changingminds.org

How we change what others think, feel, believe and do

 

Disciplines

 

Techniques

 

Principles

 

Explanations

 

Theories

 

 

Home

 

Blog!

 

Quotes

 

Guest articles

 

Analysis

 

Books

 

Help us

 

Links

 

 

Please help
and share:

 

Social Facilitation

 

Explanations > Theories > Social Facilitation

Description | Research | Example | So What? | See also | References 

 

Description

When we are have tasks which we find relatively easy, we find the presence of other people a positive stimulus such that we perform even better. However, when the tasks are difficult, we find the audience unnerving and we are more likely to put in a worse performance.

When the task being performed is relatively easy, we are likely to do it more quickly. When the task is difficult, then we are likely to take more time to ensure we get it right (it is more embarrassing to be seen to be wrong than be seen to be slow).

This is because first, the presence of others increases physiological arousal such that our bodies become more energized, and secondly because when we are aroused it is more difficult to perform new or difficult tasks. The dominant response is that under arousal it is easier to do things we can easily perform.

The presence of others makes us suspect evaluation. Depending on how we forecast that evaluation, we may look forward to either adulation or criticism and rejection.

Research

Zajonc, Heingartner and Herman (1969) got cockroaches to run down a clear tube towards a light. They ran faster when watched by other cockroaches. When put in a simple maze, it took them longer when they were being watched. (But did the watching humans have an effect? Who knows? :).

Michaels (1982) and three colleagues overtly watched students play pool. The better players got better. The novices got worse.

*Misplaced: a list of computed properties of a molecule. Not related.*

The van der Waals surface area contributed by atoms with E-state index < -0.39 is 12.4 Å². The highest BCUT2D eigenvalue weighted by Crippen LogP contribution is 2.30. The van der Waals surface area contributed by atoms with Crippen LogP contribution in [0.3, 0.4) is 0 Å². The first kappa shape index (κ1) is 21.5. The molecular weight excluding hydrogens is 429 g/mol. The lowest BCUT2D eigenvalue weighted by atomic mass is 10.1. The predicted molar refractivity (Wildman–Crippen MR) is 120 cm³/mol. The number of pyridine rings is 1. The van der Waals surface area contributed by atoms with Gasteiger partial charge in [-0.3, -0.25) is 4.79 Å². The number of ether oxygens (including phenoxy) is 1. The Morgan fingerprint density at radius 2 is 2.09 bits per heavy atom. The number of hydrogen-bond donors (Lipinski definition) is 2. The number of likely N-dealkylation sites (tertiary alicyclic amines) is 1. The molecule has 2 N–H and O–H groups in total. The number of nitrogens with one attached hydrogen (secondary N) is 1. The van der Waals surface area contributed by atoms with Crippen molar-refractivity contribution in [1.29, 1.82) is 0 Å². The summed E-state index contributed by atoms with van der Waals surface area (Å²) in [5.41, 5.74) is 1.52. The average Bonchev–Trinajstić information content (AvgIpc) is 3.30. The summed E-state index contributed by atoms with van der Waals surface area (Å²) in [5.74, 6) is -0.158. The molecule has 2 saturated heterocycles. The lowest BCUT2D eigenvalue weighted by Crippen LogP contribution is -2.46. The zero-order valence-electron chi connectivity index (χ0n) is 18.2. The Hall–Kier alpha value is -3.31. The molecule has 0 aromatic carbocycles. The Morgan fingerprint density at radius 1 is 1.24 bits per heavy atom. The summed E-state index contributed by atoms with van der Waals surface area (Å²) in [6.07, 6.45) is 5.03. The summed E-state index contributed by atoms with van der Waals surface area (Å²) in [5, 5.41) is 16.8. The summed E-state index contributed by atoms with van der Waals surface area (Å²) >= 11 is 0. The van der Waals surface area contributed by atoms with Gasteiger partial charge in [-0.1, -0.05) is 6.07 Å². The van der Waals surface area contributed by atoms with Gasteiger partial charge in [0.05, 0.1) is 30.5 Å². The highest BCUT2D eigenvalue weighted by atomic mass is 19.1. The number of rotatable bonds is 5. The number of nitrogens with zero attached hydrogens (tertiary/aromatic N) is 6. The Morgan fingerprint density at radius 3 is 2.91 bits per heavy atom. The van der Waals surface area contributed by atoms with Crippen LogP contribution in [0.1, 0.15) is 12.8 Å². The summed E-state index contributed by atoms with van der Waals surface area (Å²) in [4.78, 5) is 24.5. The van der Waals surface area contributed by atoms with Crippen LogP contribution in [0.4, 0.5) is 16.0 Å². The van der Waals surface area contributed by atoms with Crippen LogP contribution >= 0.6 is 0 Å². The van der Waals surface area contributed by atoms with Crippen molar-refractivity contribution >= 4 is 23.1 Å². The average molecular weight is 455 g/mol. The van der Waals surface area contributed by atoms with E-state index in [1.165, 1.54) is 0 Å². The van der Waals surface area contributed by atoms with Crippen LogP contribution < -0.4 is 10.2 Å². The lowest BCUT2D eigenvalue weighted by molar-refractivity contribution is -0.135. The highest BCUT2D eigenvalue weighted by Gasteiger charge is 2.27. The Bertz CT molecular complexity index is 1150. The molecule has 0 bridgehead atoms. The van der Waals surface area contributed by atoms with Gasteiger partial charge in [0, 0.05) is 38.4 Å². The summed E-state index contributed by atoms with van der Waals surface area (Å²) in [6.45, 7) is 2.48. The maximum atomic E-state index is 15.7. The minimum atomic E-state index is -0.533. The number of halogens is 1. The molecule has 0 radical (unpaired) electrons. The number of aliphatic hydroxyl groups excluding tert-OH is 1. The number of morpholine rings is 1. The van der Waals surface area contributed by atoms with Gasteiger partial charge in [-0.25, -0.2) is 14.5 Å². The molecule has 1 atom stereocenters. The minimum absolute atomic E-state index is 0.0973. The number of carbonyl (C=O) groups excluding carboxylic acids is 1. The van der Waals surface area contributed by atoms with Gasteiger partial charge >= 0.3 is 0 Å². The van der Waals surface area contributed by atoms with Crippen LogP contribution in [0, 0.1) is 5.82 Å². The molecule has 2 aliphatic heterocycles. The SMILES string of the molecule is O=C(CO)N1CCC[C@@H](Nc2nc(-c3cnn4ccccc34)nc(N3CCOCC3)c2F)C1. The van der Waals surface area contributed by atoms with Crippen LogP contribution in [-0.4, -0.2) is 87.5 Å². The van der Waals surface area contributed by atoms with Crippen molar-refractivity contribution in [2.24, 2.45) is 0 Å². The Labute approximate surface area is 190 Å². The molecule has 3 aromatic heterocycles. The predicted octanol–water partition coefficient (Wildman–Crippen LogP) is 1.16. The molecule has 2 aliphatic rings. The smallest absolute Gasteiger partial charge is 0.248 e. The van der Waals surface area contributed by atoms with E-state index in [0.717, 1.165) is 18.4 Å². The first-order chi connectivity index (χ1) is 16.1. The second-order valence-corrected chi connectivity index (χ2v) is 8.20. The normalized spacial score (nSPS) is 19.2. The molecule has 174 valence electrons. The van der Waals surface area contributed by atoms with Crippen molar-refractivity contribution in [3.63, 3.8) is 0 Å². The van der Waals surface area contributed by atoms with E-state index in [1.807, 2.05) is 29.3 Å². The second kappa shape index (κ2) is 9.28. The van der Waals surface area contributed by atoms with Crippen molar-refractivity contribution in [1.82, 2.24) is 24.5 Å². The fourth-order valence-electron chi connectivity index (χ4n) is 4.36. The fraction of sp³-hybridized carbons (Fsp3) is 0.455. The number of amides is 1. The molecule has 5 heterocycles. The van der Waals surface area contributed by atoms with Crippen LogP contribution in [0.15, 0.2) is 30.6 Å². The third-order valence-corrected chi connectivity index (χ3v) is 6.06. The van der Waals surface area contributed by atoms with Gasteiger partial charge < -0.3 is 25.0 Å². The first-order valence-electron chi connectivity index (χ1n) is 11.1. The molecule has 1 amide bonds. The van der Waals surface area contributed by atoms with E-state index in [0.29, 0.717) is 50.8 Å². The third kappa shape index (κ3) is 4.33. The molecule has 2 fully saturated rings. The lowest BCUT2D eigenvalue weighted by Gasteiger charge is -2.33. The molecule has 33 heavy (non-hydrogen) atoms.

Example

Top sports people are often lifted by the crowd to give their best ever performances at big events. Lower down the order, less confident sports people can find the crowds unnerving and consequently make mistakes.

So what?

Using it

When you want someone to feel good, give them an audience for an easy task. If you want to destabilize them, give them an audience for a difficult task. This will give you an opportunity to rescue them, building trust.

Defending

When an audience suddenly appears when you are uncertain about an important task, ask them to go away. Refuse to continue until they do and you have subsequently calmed down.

See also

Social Impact Theory, Social Loafing, Confirmation Bias, Social Desirability Bias

References

Zajonc, Heingartner and Herman (1969), Alport (1954), Michaels, Blommel, Brocato, Linkous and Rowe (1982)

|awa|sp|

More Kindle books:

And the big
paperback book


Add/share/save:


 

 


Save the rain


 

 


SalesProCentral

 

Contact Caveat About Students Webmasters Awards Guestbook Feedback Sitemap Changes

 

 

Quick links

Disciplines

* Argument

Brand management

* Change Management

Coaching
+
Communication

Counseling

Game Design

+ Human Resources

+ Job-finding

* Leadership

Marketing

Politics

+ Propaganda

+ Rhetoric

* Negotiation

* Psychoanalysis

* Sales

Sociology

+ Storytelling

+ Teaching

Warfare

Workplace design

 

Techniques

+ Assertiveness

* Body language

* Change techniques

* Closing techniques

+ Conversation

Confidence tricks

* Conversion

* Creative techniques

* General techniques

+ Happiness

+ Hypnotism

+ Interrogation

* Language

+ Listening

* Negotiation tactics

* Objection handling

+ Propaganda

* Problem-solving

* Public speaking

+ Questioning

Using repetition

* Resisting persuasion

+ Self-development

Sequential requests

Stress Management

* Tipping

Using humor

* Willpower

Principles

+ Principles

Explanations

* Behaviors

+ Beliefs

Brain stuff

Conditioning

+ Coping Mechanisms

+ Critical Theory

+ Culture

Decisions

* Emotions

Evolution

Gender

+ Games

Groups

+ Identity

+ Learning

Meaning

Memory

Motivation

+ Models

* Needs

+ Personality

+ Power

* Preferences

+ Research

Relationships

+ SIFT Model

+ Social Research

Stress

+ Trust

+ Values

Theories

* Alphabetic list

* Theory types

 


  Changing Minds 2002-2013

  Massive Content -- Maximum Speed

TOP